A positive model of reserve requirements and interest on reserves: a clearinghouse interpretation of the Federal Reserve System.
The Federal Reserve Act required member banks to hold reserves at the Fed, but it did not authorize pecuniary interest payments on these reserves. There has been considerable debate on the welfare justification of these provisions (Sellon and Weiner 1996). One view is that the provisions imposed an unnecessary burden on the banking system in the form of a reserve requirement tax. The welfare implication is that either reserve requirements should be eliminated or reserves should pay interest. An opposing view is that, while burdensome, reserve requirements are necessary for monetary control and should be set as high as is feasible. The question of how the government actually chooses a long-run level for the reserve requirement has received little attention in the literature.
The related issue of what determines short-run fluctuations in reserve requirements has received somewhat more attention. A traditional textbook monetary policy approach suggests a stabilization motive: The government lowers the reserve requirement when real economic activity is below its long-run trend and raises the requirement when it is above trend. With respect to interest payments on reserves, the presumption is that they have been absent throughout the Fed's history.
This paper develops a positive model of Fed reserve requirements and interest payments on reserves, which differs significantly from previous approaches. For one thing, the model views the Fed first and foremost as a clearinghouse. Second, the model replaces the stabilization theme with one that is rooted in public finance considerations - in particular, optimal tax considerations. At the center of the model is a government whose objective is to satisfy a revenue requirement by raising revenue from a number of sources, including a levy on money issue.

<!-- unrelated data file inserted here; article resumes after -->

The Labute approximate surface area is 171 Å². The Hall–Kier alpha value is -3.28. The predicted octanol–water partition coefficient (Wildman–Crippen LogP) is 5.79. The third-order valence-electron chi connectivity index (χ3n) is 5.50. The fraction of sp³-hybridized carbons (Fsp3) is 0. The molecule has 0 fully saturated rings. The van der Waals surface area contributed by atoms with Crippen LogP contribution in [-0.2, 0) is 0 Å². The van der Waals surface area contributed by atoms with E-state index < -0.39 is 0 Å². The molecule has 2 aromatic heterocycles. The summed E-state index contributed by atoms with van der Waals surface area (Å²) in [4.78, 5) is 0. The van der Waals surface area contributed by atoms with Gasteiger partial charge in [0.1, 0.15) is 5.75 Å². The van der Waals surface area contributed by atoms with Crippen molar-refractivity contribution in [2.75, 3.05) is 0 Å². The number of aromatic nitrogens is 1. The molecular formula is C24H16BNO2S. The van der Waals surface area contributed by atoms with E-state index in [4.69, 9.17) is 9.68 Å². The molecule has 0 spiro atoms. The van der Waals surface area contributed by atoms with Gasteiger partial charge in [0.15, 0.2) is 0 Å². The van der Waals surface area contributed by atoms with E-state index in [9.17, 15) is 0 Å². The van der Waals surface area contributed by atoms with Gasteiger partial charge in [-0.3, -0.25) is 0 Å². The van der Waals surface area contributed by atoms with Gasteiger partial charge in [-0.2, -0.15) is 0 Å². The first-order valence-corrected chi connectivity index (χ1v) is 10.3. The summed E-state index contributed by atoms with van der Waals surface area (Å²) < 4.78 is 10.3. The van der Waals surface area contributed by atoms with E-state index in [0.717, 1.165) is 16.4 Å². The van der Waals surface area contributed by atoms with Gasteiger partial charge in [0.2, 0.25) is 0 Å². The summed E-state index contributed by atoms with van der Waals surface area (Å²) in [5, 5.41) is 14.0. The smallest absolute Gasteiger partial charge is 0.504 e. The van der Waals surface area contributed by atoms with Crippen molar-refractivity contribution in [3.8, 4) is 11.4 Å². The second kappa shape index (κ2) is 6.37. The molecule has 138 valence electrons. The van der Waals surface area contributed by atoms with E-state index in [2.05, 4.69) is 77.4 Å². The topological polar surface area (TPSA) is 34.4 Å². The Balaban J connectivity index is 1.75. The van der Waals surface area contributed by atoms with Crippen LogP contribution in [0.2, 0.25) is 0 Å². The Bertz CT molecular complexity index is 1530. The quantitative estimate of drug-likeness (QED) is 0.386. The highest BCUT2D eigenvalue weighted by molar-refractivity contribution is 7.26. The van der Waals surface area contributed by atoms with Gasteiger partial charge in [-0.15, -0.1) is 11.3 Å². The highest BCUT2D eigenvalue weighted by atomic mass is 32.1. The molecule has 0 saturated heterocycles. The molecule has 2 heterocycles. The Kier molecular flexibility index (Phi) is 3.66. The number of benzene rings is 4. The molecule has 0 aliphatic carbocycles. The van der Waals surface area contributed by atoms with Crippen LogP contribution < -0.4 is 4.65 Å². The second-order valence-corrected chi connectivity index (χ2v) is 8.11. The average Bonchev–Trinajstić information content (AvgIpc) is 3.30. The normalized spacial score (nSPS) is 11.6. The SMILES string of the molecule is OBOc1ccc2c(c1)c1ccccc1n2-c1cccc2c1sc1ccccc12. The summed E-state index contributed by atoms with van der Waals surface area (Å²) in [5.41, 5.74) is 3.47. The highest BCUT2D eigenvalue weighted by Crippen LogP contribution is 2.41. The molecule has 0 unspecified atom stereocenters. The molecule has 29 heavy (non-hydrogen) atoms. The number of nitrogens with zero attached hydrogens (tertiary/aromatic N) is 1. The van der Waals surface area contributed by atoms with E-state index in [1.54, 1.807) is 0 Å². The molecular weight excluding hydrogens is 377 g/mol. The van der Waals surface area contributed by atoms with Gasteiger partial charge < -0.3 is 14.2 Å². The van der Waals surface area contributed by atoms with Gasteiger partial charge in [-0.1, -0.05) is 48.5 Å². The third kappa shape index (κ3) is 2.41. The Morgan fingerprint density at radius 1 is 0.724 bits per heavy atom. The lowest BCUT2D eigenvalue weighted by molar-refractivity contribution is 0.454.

The clearinghouse model starts with the observation that, in establishing the Fed, the founders granted the Fed the right to issue its own currency. Although the founders' stated intent was to produce an elastic currency (Miron 1986), the side effect was a profit flow for the Fed. These funds could be used to subsidize member banks and to finance general government outlays. The model allows bank subsidies to take the form of in-kind payments, related to a bank's reserve holdings, or low interest rate discount loans. Contrary to the conventional approach, therefore, the absence of pecuniary payments does not necessarily imply a zero interest rate on reserves.
Bank subsidies are more than a theoretical possibility. Historically, the Fed has spent a major portion of its money creation revenue on bank services associated with the payments system and has set its discount rate below market rates. There was one exceptional period centered around 1940, however, when subsidies were insignificant. One challenge facing a positive model is to explain this exceptional period. A second challenge pertains to reserve requirements. After staying constant from 1918 to 1935, reserve requirements doubled over the next two years (1936 and 1937) and fluctuated thereafter. According to the clearinghouse model developed here, subsidy payments are closely tied to market interest rates on bank assets, and reserve requirements are tied to the government's financing needs.
2. Origins of the Federal Reserve
A major purpose of the Federal Reserve Act was to nationalize the private clearinghouse system in the form of the Federal Reserve System (Gorton 1985). Legal restrictions on currency issue had interfered with the ability of private clearinghouses to provide liquidity to the rest of the banking system (Spahr 1926; White 1983). Relieving the Fed of such restrictions would lower its operating costs, thereby freeing up revenue for funding a government revenue requirement and for subsidizing banks.